It’s no secret that China has a huge problem with air pollution. Of course it is by no means the only country in the world struggling with this issue but it is the largest one and the situation here seems worse than anywhere else. The bonus of living in Guangzhou is that this area of the country is not nearly as affected by pollution as the rest of it. Sure, we get bad, sometimes really ‘bad air’ days but most of the time, we are able to enjoy clear blue skies -something very rare indeed in certain parts of China (*caugh* Hubei*caugh*)
Despite the air pollution and the increasingly unpredictable weather (absolutely abysmal recently) the local folk flock to all and any open areas in the city and its vicinity. Perhaps thanks to the pollution, we now have something similar to Eco-tourism here, whereby come weekend many city dwellers get in their cars and drive to a garden/ orchard/ field in the outskirts, wishing to explore nature and expose themselves to its benefits. It amuses and amazes me at the same time that places, which under normal circumstances, would have been nothing but unattractive patches of land or somebody’s allotments, at best, have suddenly become tourist attractions for the simple reason of offering a piece of nature, regardless of how ‘natural’ said location actually is.
Last year I was invited to one of such escapades, to a Sakura-tree park and I must admit, I did not come back with the most pleasant memories. The place was heaving with people. The ‘park’ was not accessible by public transport so everyone drove there, which meant hundreds of cars stuck in traffic on the way in-not a great start. I can’t even describe the level of noise and the mess that surrounded me. The Sakura trees, as pretty as they are when in bloom, did not look particularly attractive at that time of year but that clearly didn’t put hundreds, if not thousands, of tourists off. The park was hardly natural, all manicured pathways, fountains, complete with fake ponds and hawker stalls. I did not feel like I was bonding with nature in any way at all.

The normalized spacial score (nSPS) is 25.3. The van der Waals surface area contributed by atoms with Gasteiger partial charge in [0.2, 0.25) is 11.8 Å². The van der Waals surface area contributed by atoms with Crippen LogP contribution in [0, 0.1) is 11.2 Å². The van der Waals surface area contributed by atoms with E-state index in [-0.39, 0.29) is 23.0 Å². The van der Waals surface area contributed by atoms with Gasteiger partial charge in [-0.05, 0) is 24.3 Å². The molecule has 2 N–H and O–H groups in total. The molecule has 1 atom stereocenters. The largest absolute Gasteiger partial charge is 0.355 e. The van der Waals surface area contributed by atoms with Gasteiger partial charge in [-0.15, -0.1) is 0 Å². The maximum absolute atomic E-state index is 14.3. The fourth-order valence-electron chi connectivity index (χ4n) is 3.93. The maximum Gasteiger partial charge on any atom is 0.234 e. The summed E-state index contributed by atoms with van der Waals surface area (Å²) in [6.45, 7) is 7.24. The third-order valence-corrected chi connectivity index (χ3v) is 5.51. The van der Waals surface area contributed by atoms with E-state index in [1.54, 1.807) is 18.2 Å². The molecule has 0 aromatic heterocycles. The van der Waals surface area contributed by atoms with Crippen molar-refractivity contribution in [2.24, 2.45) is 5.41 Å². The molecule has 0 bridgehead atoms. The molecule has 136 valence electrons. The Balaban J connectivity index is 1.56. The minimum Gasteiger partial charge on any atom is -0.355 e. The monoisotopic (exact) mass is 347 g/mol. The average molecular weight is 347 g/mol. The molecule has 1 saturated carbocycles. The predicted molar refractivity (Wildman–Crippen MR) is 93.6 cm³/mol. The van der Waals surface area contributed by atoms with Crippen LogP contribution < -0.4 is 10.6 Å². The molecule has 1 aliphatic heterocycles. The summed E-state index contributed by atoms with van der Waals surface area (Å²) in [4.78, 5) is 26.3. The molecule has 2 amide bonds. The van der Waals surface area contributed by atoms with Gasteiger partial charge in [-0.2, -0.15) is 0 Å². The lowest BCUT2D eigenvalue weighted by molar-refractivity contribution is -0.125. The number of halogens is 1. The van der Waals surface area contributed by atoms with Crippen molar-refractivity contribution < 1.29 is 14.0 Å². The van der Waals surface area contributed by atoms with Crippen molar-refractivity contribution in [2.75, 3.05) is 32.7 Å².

And yet, on reflection, I admire all those, who decided to spend their Sundays, often the only day off work, with their families in that little imitation of wilderness. They might have left a horrible mess behind but they definitely enjoyed being out in the open, having a picnic on the grass, taking carefully posed photos (this is China after all), picking strawberries from a neighbouring field and generally, spending time together whilst doing something else than dragging each other around shopping malls or going to see yet another pointless and rubbish movie at the local cinema, just for the sake of doing something.
Sadly, there are few proper forests left in China so it’s not like one can simply jump in the car and find oneself strolling among winding, wild paths after an hour/two driving. Naturally, there’s also the issue of extreme development and ever-present construction, which bit by bit claims whatever natural area is leftover in this once spectacular country (I know there are still many wonderful places around but nowhere near as many as there used to be, according to family stories and documentaries). Perhaps it’s no wonder that city dwellers, stuck in pokey offices and damp apartments long for even an imitation of the natural world. If that’s all they can get, then why not? One might perceive a long walk around a park on a polluted day a puzzling and careless experience but if the alternatives are a)being stuck in a moldy house in front of the laptop/tablet/the most boring TV ever, b)being stuck in an unbelievably overcrowded mall with hours-long queues to even the lamest restaurants then I’d join the strolling crowd.
And quite often I do. Whatever the weather.